Sydney suburbs become homeless hotspots as rents climb

Jack Gramenz |

Homelessness in NSW is increasing in hotspots where rents are also on the rise.
Homelessness in NSW is increasing in hotspots where rents are also on the rise.

Homelessness is increasing in hotspots where rents are also on the rise, prompting calls for increased funding for support services and more public housing.

Half the people seeking help for homelessness in NSW are not receiving it due to underfunded services, the head of a peak agency for homelessness has warned.

“NSW’s housing crisis is putting huge pressure on frontline homelessness services, with many struggling to keep up with rising demand,” Homelessness NSW CEO Dom Rowe said.

Housing is becoming increasingly unaffordable across the state, driving increasing homelessness in metropolitan Sydney as well as suburban and rural areas, he said.

The Homelessness NSW analysis is based on Australian Institute of Health and Welfare data to December 2023.

Mr Rowe wants increased funding for homelessness services, calling for the state to mirror a 20 per cent increase recently announced in Queensland to push an extra $72 million into services over the next 18 months.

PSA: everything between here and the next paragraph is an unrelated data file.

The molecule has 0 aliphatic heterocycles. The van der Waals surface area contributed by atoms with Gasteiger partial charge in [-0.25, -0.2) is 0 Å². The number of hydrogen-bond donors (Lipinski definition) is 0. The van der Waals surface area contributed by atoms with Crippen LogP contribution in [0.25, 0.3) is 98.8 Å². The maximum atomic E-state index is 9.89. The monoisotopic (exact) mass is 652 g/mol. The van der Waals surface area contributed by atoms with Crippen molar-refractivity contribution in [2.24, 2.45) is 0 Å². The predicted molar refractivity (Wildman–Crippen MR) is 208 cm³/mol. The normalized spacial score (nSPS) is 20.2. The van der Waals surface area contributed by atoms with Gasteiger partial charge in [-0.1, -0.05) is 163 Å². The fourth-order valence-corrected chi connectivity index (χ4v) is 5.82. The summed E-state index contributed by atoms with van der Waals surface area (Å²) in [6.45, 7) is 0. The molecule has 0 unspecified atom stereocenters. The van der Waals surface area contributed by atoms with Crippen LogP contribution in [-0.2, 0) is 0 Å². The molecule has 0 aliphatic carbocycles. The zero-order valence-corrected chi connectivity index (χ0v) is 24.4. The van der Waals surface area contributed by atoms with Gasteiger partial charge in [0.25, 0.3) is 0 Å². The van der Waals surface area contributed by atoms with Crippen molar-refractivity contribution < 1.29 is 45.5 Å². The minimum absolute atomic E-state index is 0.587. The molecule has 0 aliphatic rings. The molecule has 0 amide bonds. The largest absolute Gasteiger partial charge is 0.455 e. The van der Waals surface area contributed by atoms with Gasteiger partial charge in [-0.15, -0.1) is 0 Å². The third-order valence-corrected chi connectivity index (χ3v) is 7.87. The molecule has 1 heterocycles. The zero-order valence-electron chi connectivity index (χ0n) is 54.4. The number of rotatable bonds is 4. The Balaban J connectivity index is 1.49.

NSW Housing and Homelessness Minister Rose Jackson said the situation needs to change.

“People with safe and secure jobs but not safe and secure housing are increasingly needing homelessness support,” Ms Jackson told AAP.

She said contracts had been extended for service providers to strengthen support for priority applicants, such as women and children fleeing domestic violence, with eligibility expanded as part of a $224 million package investing in homelessness services and social and affordable housing in the current budget.

The government aims to expedite the delivery of new homes through planning reforms, working with the commonwealth and local councils as well as the construction industry, she said.

“We know there is only one way we will address the housing crisis in NSW and that’s through the creation of more housing,” Ms Jackson said.

The largest increase in the number of people receiving help from specialist homelessness support services was in Sydney’s Inner West council area, with an increase of 245, according to the Homelessness NSW analysis.

The median rent there was $679 in September 2023, $99 more than September 2022, according to data from NSW Communities and Justice.

Rental data for the December 2023 quarter has not yet been released.

Canterbury-Bankstown saw an increase of 186 people accessing support services, as median rents climbed $130 to $600 per week.

In remote Walgett in northern NSW, median rents increased 40 per cent to $280 a week, while support service client numbers rose 48 per cent, an increase of 125 people.

The commonwealth should expand eligibility for rent assistance to alleviate financial stress, Everybody’s Home housing campaigners wrote in a pre-budget submission released on Tuesday.

It also called for increased funding for homelessness services to meet a projected growth in demand.

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